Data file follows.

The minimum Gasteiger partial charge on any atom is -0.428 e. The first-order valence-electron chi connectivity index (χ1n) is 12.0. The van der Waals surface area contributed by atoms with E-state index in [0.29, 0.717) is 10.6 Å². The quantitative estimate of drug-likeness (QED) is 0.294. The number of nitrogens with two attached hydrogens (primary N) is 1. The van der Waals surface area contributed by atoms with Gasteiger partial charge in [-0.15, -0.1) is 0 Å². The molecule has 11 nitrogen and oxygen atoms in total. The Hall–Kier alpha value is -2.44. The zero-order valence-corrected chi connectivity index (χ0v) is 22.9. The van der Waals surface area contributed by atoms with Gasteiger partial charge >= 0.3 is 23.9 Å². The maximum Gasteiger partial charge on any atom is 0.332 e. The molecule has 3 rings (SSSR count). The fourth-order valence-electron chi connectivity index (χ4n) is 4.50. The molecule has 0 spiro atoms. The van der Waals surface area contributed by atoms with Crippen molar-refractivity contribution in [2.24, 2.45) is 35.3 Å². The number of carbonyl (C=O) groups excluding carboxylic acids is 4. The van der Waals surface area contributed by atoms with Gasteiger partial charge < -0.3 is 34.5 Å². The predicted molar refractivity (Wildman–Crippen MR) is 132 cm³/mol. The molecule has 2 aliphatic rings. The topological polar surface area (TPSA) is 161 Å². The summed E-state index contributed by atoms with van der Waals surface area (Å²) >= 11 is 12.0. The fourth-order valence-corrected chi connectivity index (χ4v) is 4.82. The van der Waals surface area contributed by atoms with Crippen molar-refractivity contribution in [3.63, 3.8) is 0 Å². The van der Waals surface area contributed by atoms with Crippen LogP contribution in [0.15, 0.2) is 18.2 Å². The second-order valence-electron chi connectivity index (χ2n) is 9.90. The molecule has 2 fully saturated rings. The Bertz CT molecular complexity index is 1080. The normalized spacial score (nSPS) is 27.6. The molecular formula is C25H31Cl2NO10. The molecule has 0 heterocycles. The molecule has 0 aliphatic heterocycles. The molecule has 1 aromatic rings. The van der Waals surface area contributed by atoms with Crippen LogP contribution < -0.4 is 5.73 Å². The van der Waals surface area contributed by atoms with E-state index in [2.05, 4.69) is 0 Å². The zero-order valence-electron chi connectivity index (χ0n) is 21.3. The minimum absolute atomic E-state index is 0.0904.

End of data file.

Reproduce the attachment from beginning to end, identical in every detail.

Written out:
The minimum Gasteiger partial charge on any atom is -0.428 e. The first-order valence-electron chi connectivity index (χ1n) is 12.0. The van der Waals surface area contributed by atoms with E-state index in [0.29, 0.717) is 10.6 Å². The quantitative estimate of drug-likeness (QED) is 0.294. The number of nitrogens with two attached hydrogens (primary N) is 1. The van der Waals surface area contributed by atoms with Gasteiger partial charge in [-0.15, -0.1) is 0 Å². The molecule has 11 nitrogen and oxygen atoms in total. The Hall–Kier alpha value is -2.44. The zero-order valence-corrected chi connectivity index (χ0v) is 22.9. The van der Waals surface area contributed by atoms with Gasteiger partial charge >= 0.3 is 23.9 Å². The maximum Gasteiger partial charge on any atom is 0.332 e. The molecule has 3 rings (SSSR count). The fourth-order valence-electron chi connectivity index (χ4n) is 4.50. The molecule has 0 spiro atoms. The van der Waals surface area contributed by atoms with Crippen molar-refractivity contribution in [2.24, 2.45) is 35.3 Å². The number of carbonyl (C=O) groups excluding carboxylic acids is 4. The van der Waals surface area contributed by atoms with Gasteiger partial charge < -0.3 is 34.5 Å². The predicted molar refractivity (Wildman–Crippen MR) is 132 cm³/mol. The molecule has 2 aliphatic rings. The topological polar surface area (TPSA) is 161 Å². The summed E-state index contributed by atoms with van der Waals surface area (Å²) >= 11 is 12.0. The fourth-order valence-corrected chi connectivity index (χ4v) is 4.82. The van der Waals surface area contributed by atoms with Crippen molar-refractivity contribution in [3.63, 3.8) is 0 Å². The van der Waals surface area contributed by atoms with Crippen LogP contribution in [0.15, 0.2) is 18.2 Å². The second-order valence-electron chi connectivity index (χ2n) is 9.90. The molecule has 2 fully saturated rings. The Bertz CT molecular complexity index is 1080. The normalized spacial score (nSPS) is 27.6. The molecular formula is C25H31Cl2NO10. The molecule has 0 heterocycles. The molecule has 0 aliphatic heterocycles. The molecule has 1 aromatic rings. The van der Waals surface area contributed by atoms with Crippen LogP contribution < -0.4 is 5.73 Å². The van der Waals surface area contributed by atoms with E-state index in [2.05, 4.69) is 0 Å². The zero-order valence-electron chi connectivity index (χ0n) is 21.3. The minimum absolute atomic E-state index is 0.0904.